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Published:June 8th, 2006 13:07 EST
Primary, secondary school students write articles, newsletter for peers French, Arabic Translation of Science Web Site

Primary, secondary school students write articles, newsletter for peers French, Arabic Translation of Science Web Site

By SOP newswire

Washington -- A science and environment Web site for primary and secondary school students and teachers now is available in French and Arabic, thanks to funding from the U.S. State Department.

The Boston-based Urban Ecology Institute (UEI), an educational nongovernmental organization, manages the Web site, which features student-written articles about topics in science and the environment, a student-written science newsletter called Greentimes and teacher guides with instructions for classroom experiments.

The UEI effort began in 1991 with Greentimes, written by teens for fifth-grade students. Today, the newsletter is distributed free to teachers and fifth-through-eighth-grade classrooms in and around Boston, along with Greentimes JR, for second-through-fourth graders., the Web site, was established in 1997.

In 2005, the State Department Bureau of Oceans and International Environmental and Scientific Affairs (OES) began looking for a mechanism through which to establish a peer-to-peer, person-to-person dialogue about science between Americans and people around the world, and found

“We offered to provide [UEI] with seed money for the initial translation into French and Arabic of their Web site and their Web-based materials,” said Robert Senseney, senior adviser in the OES Office of Science and Technology Cooperation.

The purpose of the informal educational tool is to build peer-to-peer contact between U.S. and overseas students, encourage science writing and critical thinking, and give teachers guidance on simple scientific experiments for the classroom and topics for discussion.

“We were looking for ways to break down the barriers between people,” Senseney added, “particularly students, because they all use the Internet, a perfect tool for getting people to talk to each other.”

UEI had to make sure their funding organizations would provide ongoing support for the translations after the initial development, and then find translators to do the work.

“We had never done anything in a language other than English,” said Greentimes Program Director Heather Freeman, “but a lot of the students we work with speak English as a second language, so the opportunity to spread their work to a wider audience was pretty exciting to us.”

Another job for Freeman was to sift through 15 years of articles written by Boston-area students -- on everything from Earth science and energy to health and the environment – to find those that would appeal most to an international audience.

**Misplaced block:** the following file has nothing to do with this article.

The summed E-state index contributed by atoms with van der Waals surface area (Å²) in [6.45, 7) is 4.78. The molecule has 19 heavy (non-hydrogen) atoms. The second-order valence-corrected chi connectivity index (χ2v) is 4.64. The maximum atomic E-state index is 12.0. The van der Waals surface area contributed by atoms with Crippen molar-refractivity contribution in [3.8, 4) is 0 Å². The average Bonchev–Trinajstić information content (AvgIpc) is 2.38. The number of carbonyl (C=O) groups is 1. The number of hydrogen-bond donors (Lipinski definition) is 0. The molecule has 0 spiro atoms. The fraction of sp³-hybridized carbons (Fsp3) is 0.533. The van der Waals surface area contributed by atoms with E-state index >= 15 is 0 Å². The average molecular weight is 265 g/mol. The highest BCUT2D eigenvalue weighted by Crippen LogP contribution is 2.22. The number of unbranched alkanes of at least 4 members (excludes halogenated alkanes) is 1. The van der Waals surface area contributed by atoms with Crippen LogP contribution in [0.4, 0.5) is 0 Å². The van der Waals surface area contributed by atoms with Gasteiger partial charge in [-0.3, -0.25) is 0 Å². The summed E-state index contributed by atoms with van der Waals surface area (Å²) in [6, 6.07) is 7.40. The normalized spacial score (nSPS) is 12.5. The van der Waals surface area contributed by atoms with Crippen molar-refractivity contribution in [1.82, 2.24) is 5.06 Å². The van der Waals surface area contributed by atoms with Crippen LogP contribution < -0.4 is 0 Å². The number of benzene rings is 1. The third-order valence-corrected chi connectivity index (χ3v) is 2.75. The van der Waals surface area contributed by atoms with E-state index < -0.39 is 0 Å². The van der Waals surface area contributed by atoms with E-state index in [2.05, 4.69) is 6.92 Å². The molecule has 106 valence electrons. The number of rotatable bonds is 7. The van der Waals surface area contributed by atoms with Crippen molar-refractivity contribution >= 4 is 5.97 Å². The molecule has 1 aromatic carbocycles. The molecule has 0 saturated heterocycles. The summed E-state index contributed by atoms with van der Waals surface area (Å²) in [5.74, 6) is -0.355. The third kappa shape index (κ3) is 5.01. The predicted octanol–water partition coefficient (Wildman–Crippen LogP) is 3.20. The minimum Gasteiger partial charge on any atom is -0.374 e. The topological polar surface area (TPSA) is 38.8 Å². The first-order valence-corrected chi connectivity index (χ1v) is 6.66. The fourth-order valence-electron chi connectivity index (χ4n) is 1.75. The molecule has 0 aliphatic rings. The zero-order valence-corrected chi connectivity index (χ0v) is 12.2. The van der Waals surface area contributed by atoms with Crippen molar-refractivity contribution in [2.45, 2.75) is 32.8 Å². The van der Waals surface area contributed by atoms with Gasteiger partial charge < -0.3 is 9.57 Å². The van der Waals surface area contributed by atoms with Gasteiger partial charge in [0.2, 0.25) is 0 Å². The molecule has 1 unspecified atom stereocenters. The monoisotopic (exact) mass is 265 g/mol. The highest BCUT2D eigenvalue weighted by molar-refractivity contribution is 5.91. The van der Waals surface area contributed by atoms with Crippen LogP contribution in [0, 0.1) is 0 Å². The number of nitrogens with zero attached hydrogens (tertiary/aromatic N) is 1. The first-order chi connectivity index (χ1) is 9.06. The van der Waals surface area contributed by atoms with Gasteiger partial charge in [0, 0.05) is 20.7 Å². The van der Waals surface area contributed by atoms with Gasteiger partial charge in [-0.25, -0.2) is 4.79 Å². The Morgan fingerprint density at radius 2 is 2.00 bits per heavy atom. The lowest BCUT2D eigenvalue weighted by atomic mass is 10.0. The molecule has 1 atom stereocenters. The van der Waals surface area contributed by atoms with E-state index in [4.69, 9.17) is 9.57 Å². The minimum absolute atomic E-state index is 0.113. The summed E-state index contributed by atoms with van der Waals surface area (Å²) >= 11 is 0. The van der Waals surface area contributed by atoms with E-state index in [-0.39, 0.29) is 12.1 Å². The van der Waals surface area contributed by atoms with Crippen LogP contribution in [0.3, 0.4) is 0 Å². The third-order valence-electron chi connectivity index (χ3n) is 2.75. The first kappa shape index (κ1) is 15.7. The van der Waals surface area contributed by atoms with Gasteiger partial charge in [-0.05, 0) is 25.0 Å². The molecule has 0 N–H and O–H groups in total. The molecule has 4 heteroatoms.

With a State Department/OES public diplomacy grant, UEI translated into Arabic and French materials featured on the Web site – including student-written articles from Greentimes and teacher guidance materials on science and environmental topics.

With that effort behind her, Freeman said it will become much easier now to add other languages to the Web site.

“We have started to pursue Spanish,” she said, “because it’s very relevant to our local audience here in Boston, but it’s also relevant to so many countries across the globe.”

On May 6, the State Department sent a cable to its embassies around the world, introducing the French and Arabic versions of; even before that, was receiving international visitors.

“I’ve been watching the usage statistics for the Web site,” Freeman said, which shows the 400 most-viewed pages of the Web site. “There are French and Arabic sites that are now in the top 80 -- the French is in the top 60.”

Greentimes teacher guides in Arabic and French are available online in PDF format; a sample of a teacher guide in English is online, and more English PDF editions will be posted by summer.

Teacher guides help develop student skills in subject areas such as science, math, language arts, art and music. The materials give step-by-step, how-to instructions on carrying out student projects and scientific experiments in the classroom.

By establishing links between U.S. students and schools and science clubs overseas through the Web site, the United States hopes to build bridges through a shared interest in science, technology and environmental issues.

“We have an opportunity to reach millions of people,” Senseney said, “and in an extremely cost-effective manner. We’ll be connecting millions of kids to each other, in a very nonpolitical way.”

The Web site, and the French and Arabic versions, are available online.


(The Washington File is a product of the Bureau of International Information Programs, U.S. Department of State. Web site: